Effects of grandparents' involvement
From an article by the Institute of Family Studies
About half of all grandparents, both in the U.S. and Europe, provide some kind of childcare to their grandchildren.
In UK, about 3% of households with dependent children have a grandparent as head of household and their children living with them (2017 ONS). In a small percentage (less than half a percent), the grandparents are the primary carers.
In the USA, as of 2011, one in ten American kids actually lived with a grandparent (or two). Four in five of them also have at least one parent in the household, and four in ten are cared for primarily by their grandparent(s). Children in households with income below or close to the poverty line are more likely than non-poor children to live with or be cared for by a grandparent, and black, Hispanic, and Asian children are more likely to live with a grandparent than white children.
How does caring for grandchildren affect grandparents? Caring for children at an older age can be stressful and reduce the amount of time grandparents have to exercise, spend time with friends, and maintain their other relationships. On the other hand, some grandparents find it rewarding and report that it makes them healthier and more active. For grandparents caring for grandchildren in the absence of the parents, especially if their resources are limited, caregiving is more likely to have a detrimental impact. In a separate domain - cognitive function - grandparents who babysit but are not primary caregivers for their grandchildren appear to benefit slightly from their caregiving roles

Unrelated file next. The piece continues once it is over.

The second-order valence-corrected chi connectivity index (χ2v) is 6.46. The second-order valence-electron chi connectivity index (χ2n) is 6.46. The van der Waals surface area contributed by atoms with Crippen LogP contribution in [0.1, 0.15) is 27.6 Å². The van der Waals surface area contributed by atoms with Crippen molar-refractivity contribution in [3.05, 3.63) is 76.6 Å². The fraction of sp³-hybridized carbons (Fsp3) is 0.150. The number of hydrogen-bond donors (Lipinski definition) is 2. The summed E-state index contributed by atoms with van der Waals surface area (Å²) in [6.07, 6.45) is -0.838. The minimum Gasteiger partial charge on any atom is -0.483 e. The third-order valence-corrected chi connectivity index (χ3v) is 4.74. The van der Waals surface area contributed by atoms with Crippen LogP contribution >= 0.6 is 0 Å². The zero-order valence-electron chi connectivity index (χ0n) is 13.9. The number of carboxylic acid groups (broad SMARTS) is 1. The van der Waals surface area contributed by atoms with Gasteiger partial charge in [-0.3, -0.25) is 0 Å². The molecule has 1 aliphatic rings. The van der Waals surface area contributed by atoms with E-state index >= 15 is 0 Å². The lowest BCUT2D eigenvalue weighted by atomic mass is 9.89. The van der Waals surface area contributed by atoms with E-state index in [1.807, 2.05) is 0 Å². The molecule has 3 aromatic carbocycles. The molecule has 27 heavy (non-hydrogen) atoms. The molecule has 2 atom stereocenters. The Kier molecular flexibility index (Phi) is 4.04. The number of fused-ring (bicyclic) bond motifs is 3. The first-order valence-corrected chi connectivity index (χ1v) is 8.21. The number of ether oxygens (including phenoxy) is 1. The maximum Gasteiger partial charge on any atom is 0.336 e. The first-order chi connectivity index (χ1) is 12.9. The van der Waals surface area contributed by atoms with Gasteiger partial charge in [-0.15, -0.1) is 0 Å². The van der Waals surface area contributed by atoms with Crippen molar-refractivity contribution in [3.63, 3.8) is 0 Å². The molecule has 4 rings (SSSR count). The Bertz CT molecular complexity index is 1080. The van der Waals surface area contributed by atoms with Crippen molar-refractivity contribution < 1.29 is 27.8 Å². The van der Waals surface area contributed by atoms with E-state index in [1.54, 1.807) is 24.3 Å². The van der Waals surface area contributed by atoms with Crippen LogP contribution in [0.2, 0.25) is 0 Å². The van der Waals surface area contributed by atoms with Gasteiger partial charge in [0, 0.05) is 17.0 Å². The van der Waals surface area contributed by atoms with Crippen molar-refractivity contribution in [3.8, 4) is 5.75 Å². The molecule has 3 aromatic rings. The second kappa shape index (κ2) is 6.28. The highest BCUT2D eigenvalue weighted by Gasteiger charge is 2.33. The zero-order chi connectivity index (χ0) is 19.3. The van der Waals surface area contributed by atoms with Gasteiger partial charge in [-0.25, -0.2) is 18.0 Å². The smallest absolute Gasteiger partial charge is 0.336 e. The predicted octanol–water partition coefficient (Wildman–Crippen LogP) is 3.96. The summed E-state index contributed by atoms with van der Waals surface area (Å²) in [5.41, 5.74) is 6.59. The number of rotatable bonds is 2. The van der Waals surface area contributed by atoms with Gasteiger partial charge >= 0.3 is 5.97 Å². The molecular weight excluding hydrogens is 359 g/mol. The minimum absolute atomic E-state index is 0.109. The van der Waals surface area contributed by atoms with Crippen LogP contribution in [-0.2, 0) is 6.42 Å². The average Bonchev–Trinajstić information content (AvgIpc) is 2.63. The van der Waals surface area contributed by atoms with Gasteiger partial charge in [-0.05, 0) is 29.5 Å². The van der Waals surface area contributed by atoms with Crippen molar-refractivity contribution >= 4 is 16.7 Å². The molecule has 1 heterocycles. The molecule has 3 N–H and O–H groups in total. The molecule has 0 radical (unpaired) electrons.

Grandchildren seem to benefit from their grandparents’ care, even if they also have good relationships with their parents. In tougher situations—with a depressed or divorced parents, for instance—grandparents play a “buffering” role, compensating for an absent parent (or two) or lessening the impact of such stressors. Grandchildren continue to benefit into early adulthood: closeness to grandparents reduces depressive symptoms among young adults.
Grandparents’ ability and willingness to care for grandchildren also, unsurprisingly, affects those children’s parents. In areas where childcare is expensive, grandparents are a crucial source of help to working parents. Particularly for single parents of young children, a reliable grandparent may be the difference between holding down a steady job and working only sporadically for lack of childcare. Grandparents also shape the labour force participation of married mothers, who presumably have both greater financial resources and fewer time constraints than single ones.
There's good news for grandparents who want more grandchildren. Providing emotional support and childcare help to their adult sons and daughters may make them more likely to have another child, according to a study of four European countries. That’s particularly true, the researchers say, “when a family’s socioeconomic situation and the broader environment are generally favourable for having several children,” in which case involved grandparents may “provide the ‘extra push’ that supports the intention to have another child.”
Read the full article here.
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